While most children like sweets, those with an extra-sweet tooth may be depressed or at higher risk of future alcohol problems, researchers say.
The US team report in the journal Addiction that certain children are especially drawn to very sweet tastes.
These were children who had a close relative with an alcohol problem or who themselves had symptoms of depression.
But it is unclear if the preference for the very sweet is down to genuine chemical differences or upbringing.
The researchers say sweet taste and alcohol trigger many of the same reward circuits in the brain.
Lead author Julie Mennella said: "We know that sweet taste is rewarding to all kids and makes them feel good.
"In addition, certain groups of children may be especially attracted to the intense sweetness due to their underlying biology."
Experts say alcoholics tend to have a sweet tooth.
But the link is less clear in children. Other US researchers have shown that a preference for the sweetest drinks was found in the ones undergoing growth spurts.
In the latest study, the scientists at the Monell Chemical Senses Center asked 300 children aged five to 12, of whom half had a family member with alcohol dependency, to taste five sweet water drinks containing different amounts of sugar.
The children were asked to say which tasted the best and were also asked questions to check for depressive symptoms.
A quarter had symptoms that the researchers believed suggested they might be depressed.
Liking for intense sweetness was greatest in the 37 children who had both a family history of alcoholism and reported depressive symptoms.
These children preferred the drink containing the most sugar - 24% sucrose, which is equivalent to about 14 teaspoons of sugar in a cup of water and more than twice the level of sweetness in a typical cola.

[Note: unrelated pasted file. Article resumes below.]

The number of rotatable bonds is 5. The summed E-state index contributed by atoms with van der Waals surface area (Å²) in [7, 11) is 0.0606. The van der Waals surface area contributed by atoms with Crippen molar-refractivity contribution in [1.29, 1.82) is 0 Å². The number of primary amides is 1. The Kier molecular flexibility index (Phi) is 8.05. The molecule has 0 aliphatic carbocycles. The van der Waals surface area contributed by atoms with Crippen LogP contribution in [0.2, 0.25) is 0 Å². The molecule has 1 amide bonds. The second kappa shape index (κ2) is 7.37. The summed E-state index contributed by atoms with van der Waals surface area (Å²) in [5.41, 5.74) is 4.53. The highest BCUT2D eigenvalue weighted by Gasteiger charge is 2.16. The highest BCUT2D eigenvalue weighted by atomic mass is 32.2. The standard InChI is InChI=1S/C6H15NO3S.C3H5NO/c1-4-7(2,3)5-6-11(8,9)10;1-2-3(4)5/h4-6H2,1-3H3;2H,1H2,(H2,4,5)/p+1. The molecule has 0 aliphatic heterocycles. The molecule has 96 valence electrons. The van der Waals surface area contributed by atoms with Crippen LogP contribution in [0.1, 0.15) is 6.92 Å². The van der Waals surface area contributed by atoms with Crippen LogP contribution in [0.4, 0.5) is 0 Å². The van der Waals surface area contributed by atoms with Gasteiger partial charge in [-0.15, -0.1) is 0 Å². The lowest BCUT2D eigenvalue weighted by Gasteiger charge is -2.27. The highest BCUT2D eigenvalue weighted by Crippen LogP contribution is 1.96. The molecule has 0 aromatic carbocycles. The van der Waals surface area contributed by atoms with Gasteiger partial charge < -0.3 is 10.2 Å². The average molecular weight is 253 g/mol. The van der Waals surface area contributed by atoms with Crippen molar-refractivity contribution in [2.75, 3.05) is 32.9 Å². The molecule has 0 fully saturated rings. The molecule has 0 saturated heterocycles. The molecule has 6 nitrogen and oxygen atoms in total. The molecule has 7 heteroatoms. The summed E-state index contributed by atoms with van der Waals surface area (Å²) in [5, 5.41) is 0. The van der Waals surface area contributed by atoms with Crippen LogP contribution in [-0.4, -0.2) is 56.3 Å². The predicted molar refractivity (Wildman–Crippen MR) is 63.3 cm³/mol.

This was a third more intense than the sweetness level preferred by the other children.
The researchers then decided to test whether the children's taste difference had any impact on their reaction to pain or discomfort - past studies have suggested sweets may help act as analgesics as well as mood lifters.
They found non-depressed children were able to tolerate keeping their hands in very cold water for longer if they had a sugar hit.
However, the extra sugar did nothing to the depressed children's pain threshold.
Cardiff University's Professor Tim Jacob, an expert in smell and taste, said the findings were interesting, but that it was hard to make firm conclusions or generalisations from one study alone.
He said the findings could be down to brain chemistry, but might also be explained by behaviour and upbringing.
"While it is true that sweet things activate reward circuits in the brain, the problem is that sweets and sugar are addictive, because the activation of these reward circuits causes opioid release, and with time more is needed to achieve the same effect.
"But the taste difference may be explained by differences like parental control over sweet consumption."